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Egyptian footballer Mohamed Salah has been praised for using a high-profile television appearance to urge viewers to be vaccinated against Covid-19.
In a widely watched interview with Egyptian talk show host Amr Adib, Liverpool forward Salah likened people ignoring the advice of health experts and refusing to get vaccinated to people telling him how to play football.
“They are doctors who have been working and studying medicine for years,” he said.
“If I said vaccination is wrong, then I'd be like anyone in the street telling me how to play football.
“If the World Health Organisation says it's the right thing to do, we need to follow them – that is my point of view.”
The star is wildly popular and a hero to many in his home country of 100 million people.
Within weeks of the interview's broadcast, many of his fans – who had previously been hesitant to have inoculations – say they are now considering them.
“Everyone in Egypt looks up to Mohamed Salah and though I had already been vaccinated before I saw his interview, I really respected him for taking the time to promote vaccinations in Egypt,” said Mohamed Hussein, 29, a business developer.
“I definitely think that many Egyptians who might have been resistant to vaccines will now get them. Celebrities have that effect.”
Egypt’s vaccination rates increased significantly throughout 2021, thanks to widespread awareness campaigns by the health ministry.
The vaccination drive was partially helped by government regulations banning public sector employees from entering their workplace unless they are fully vaccinated.
While some of the footballer’s fans were swayed by his message, others felt that other Egyptian celebrities had more of an effect on people’s attitudes towards vaccinations.
“Mohamed Salah is popular, but I don’t know how much of an effect his interview had on vaccination rates. I think the death of comedian Samir Ghanem in May and his wife Dalal Abdel Aziz in August, definitely had more of a sway on Egyptians,” said football fan Karim Deifallah, 34,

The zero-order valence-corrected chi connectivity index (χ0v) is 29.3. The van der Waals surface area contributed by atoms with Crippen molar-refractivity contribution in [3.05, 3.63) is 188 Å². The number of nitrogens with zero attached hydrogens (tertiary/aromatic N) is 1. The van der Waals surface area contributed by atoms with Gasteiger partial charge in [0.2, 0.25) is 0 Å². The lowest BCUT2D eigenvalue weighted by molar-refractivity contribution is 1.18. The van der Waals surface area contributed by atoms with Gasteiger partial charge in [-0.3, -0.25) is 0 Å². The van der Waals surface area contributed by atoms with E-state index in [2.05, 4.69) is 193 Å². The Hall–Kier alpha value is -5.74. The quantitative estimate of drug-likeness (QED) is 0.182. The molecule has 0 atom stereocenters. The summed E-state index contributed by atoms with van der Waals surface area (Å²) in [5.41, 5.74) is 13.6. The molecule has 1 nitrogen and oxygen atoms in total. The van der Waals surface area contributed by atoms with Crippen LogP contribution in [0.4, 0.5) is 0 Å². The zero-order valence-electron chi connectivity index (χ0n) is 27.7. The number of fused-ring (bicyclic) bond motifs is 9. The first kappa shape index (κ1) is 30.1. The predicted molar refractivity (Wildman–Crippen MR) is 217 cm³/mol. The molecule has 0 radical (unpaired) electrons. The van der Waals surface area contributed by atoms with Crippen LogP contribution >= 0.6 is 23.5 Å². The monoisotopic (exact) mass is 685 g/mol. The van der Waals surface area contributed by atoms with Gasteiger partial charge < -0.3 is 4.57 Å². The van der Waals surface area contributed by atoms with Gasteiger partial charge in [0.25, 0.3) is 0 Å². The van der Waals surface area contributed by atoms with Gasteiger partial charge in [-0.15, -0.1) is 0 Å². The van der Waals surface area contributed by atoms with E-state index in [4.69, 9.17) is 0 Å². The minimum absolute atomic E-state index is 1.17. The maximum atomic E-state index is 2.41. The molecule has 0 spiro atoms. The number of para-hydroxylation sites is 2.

“Both of them were very popular and their deaths broke the hearts of millions of fans. So I think that was more a successful cautionary tale than Salah’s comments.”
An Egyptian doctor agreed, telling The National that celebrities in general have had a marked effect on the way people think about Covid-19 vaccinations.
“Something I have come across a lot since the pandemic began is that often people repeat to me concerns and opinions about vaccinations that they have heard their favourite celebrities say,” said Fakhry Ahmed, a pulmonologist.
“While I don’t know how much of an effect Salah’s interview had. I can say with the utmost certainty that celebrities have played a huge role in shaping public opinion about the pandemic throughout the last two years.”
However, some of Salah’s fans have taken his vaccination advice to heart.
“Mo Salah is one of us. He was born here and he has never forgotten about his home country. But we didn’t travel and see the world. I’m sure his time abroad must have taught a lot,” said Ali Khalil, 52, a doorman in the Cairo district of Heliopolis.
“So I know that when he is giving me advice it will be correct and that he is doing that because he cares about us, his fans,”
Egypt is in the grip of a fourth wave of the pandemic. Officials reported 879 new infections and 49 deaths on Saturday, but while these numbers accurately reflect the country’s infection curve, it is widely acknowledged that the real number of infections is probably much higher. The Health Ministry only counts patients who test through government testing centres, and does not include data from private labs.